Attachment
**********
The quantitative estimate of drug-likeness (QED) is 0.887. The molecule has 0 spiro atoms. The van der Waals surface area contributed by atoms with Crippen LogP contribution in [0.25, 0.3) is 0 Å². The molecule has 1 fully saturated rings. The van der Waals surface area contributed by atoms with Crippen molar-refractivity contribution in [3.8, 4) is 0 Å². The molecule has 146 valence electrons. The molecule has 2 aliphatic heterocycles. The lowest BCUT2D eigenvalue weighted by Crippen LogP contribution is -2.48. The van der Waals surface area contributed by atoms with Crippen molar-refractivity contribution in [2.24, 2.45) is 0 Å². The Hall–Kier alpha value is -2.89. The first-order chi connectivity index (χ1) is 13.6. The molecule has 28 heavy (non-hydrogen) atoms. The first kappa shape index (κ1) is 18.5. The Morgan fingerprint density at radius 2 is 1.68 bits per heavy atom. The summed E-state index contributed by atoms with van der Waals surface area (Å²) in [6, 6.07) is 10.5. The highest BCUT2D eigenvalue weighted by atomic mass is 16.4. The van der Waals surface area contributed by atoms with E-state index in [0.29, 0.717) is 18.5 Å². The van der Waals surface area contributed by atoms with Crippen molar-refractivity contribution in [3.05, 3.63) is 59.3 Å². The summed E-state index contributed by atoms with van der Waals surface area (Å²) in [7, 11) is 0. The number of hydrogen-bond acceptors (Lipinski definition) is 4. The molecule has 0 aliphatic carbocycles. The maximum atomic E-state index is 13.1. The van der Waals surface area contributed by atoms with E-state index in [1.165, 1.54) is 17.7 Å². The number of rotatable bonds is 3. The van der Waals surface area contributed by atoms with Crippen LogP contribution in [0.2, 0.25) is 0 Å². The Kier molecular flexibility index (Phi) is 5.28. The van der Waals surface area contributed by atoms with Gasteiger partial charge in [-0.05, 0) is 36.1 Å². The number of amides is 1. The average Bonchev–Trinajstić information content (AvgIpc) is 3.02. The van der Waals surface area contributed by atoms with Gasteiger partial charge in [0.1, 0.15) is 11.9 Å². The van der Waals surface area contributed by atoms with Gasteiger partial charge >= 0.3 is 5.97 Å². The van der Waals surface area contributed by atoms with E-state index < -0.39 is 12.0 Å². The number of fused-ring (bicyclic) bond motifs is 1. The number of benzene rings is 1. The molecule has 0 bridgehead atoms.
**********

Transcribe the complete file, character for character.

The quantitative estimate of drug-likeness (QED) is 0.887. The molecule has 0 spiro atoms. The van der Waals surface area contributed by atoms with Crippen LogP contribution in [0.25, 0.3) is 0 Å². The molecule has 1 fully saturated rings. The van der Waals surface area contributed by atoms with Crippen molar-refractivity contribution in [3.8, 4) is 0 Å². The molecule has 146 valence electrons. The molecule has 2 aliphatic heterocycles. The lowest BCUT2D eigenvalue weighted by Crippen LogP contribution is -2.48. The van der Waals surface area contributed by atoms with Crippen molar-refractivity contribution in [2.24, 2.45) is 0 Å². The Hall–Kier alpha value is -2.89. The first-order chi connectivity index (χ1) is 13.6. The molecule has 28 heavy (non-hydrogen) atoms. The first kappa shape index (κ1) is 18.5. The Morgan fingerprint density at radius 2 is 1.68 bits per heavy atom. The summed E-state index contributed by atoms with van der Waals surface area (Å²) in [6, 6.07) is 10.5. The highest BCUT2D eigenvalue weighted by atomic mass is 16.4. The van der Waals surface area contributed by atoms with E-state index in [0.29, 0.717) is 18.5 Å². The van der Waals surface area contributed by atoms with Crippen molar-refractivity contribution in [3.05, 3.63) is 59.3 Å². The summed E-state index contributed by atoms with van der Waals surface area (Å²) in [7, 11) is 0. The number of hydrogen-bond acceptors (Lipinski definition) is 4. The molecule has 0 aliphatic carbocycles. The maximum atomic E-state index is 13.1. The van der Waals surface area contributed by atoms with E-state index in [1.165, 1.54) is 17.7 Å². The number of rotatable bonds is 3. The van der Waals surface area contributed by atoms with Crippen LogP contribution in [0.2, 0.25) is 0 Å². The Kier molecular flexibility index (Phi) is 5.28. The van der Waals surface area contributed by atoms with Gasteiger partial charge in [-0.05, 0) is 36.1 Å². The number of amides is 1. The average Bonchev–Trinajstić information content (AvgIpc) is 3.02. The van der Waals surface area contributed by atoms with Gasteiger partial charge in [0.1, 0.15) is 11.9 Å². The van der Waals surface area contributed by atoms with Gasteiger partial charge >= 0.3 is 5.97 Å². The van der Waals surface area contributed by atoms with E-state index < -0.39 is 12.0 Å². The number of fused-ring (bicyclic) bond motifs is 1. The number of benzene rings is 1. The molecule has 0 bridgehead atoms.